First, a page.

A research team at the Living Systems Institute of the University of Exeter has established a method for real-time monitoring of the properties and structure of individual molecules using light.
Using this breakthrough method, the researchers were able to momentarily bridge the molecules together to introduce a central lens into their dynamics.
It is difficult to study the structure of individual molecules and their characteristics such as chirality. In the latest study, headed by Professor Frank Vollmer, the researchers were able to watch the reactions at the nanoscale, which otherwise would not have been accessible.
The primary way disulfide bonds are created and reorganized in a protein—or thiol/disulfide exchange—has not been fully explored yet at equilibrium at the single-molecule level, partly because this phenomenon cannot be optically determined in the case of large samples.
But light can form resonances by circulating around tiny-sized glass spheres. The captured light can then continuously communicate with its surrounding environment. When gold nanoparticles are attached to the sphere, light is enhanced and spatially limited down to the size of amino acids and viruses.
The ensuing optoplasmonic coupling helps detect biomolecules that come close to the nanoparticles, while attaching to the gold, detaching, and interacting in many different ways.
While this method is quite sensitive, it lacks specificity. For example, molecules as fundamental as atomic ions can be identified and specific dynamics can be distinguished, but one cannot essentially differentiate them.
It took some time before we could narrow down how to reliably sample individual molecules. Forward and backward reaction rates at equilibrium are counterbalanced and, to certain extent, we sought to lift the veil over these subtle dynamics.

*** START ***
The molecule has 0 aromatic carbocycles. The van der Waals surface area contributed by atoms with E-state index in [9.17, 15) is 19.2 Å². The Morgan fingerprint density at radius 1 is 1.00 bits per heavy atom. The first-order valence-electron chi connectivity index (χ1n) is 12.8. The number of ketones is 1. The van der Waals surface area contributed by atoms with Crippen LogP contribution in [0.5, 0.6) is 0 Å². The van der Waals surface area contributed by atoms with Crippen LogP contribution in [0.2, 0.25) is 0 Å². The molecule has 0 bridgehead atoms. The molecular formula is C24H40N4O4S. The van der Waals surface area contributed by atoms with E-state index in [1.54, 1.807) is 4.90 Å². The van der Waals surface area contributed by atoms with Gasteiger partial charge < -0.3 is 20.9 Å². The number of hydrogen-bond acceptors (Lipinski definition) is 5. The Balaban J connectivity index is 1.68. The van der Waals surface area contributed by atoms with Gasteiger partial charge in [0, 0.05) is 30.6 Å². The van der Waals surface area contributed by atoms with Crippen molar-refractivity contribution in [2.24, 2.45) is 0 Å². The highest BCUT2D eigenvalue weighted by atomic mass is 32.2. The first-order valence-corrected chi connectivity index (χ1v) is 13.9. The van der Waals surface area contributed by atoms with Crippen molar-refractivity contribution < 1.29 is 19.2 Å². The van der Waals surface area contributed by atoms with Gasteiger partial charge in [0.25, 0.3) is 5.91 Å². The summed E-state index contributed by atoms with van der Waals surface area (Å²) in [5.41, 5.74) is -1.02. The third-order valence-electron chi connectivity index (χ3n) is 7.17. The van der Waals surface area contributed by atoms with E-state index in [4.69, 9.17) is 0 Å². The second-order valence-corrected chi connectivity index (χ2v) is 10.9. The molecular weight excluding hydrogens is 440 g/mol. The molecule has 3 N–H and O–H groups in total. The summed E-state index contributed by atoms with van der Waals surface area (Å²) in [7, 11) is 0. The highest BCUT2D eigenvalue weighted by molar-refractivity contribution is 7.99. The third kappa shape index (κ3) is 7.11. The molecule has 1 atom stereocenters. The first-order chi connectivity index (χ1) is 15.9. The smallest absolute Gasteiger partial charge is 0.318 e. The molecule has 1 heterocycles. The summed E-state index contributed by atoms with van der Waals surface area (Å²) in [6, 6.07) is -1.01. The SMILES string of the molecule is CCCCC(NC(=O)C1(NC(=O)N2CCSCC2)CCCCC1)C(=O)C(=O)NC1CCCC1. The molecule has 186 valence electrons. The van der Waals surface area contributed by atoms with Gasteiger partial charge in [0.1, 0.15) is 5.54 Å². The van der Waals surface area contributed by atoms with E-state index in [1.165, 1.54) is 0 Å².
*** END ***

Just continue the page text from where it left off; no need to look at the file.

Serge Vincent, PhD Student, University of Exeter
Reaction pathways controlled by disulfide bonds can limit the interactions to single thiol-sensing sites present on the nanoparticles. The method’s high fidelity establishes accurate probing of the properties of molecules experiencing the reaction.
When linkers are placed on the gold surface, communications with the thiolated species are separated depending on their charge and also on the cycling itself.
Sensor signals exhibit distinct patterns in relation to the presence or absence of a reducing agent. If it is present, the signal will rotate in a controlled manner, and if it is absent, the oscillations turn out to be stochastic.
For every reaction, the dimer state or the monomer state of the leaving group can be determined.
Remarkably, interactions between the optoplasmonic resonance and single molecules cause the former to change in frequency and/or shift in linewidth.
In a majority of cases, such a result indicates a plasmon-vibrational coupling that may help detect individual molecules, ultimately accomplishing characterization.
This excellent work by my PhD student, Serge Vincent, paves the way for many future single-molecule analysis techniques that we have only been dreaming about. It is a crucial step for our project ULTRACHIRAL. ULTRACHIRAL seeks to develop breakthroughs in how we use light to analyse chiral molecules.
Frank Vollmer, Professor, University of Exeter
Vincent, S., et al. (2020) Optoplasmonic characterisation of reversible disulfide interactions at single thiol sites in the attomolar regime. Nature Communications. doi.org/10.1038/s41467-020-15822-8.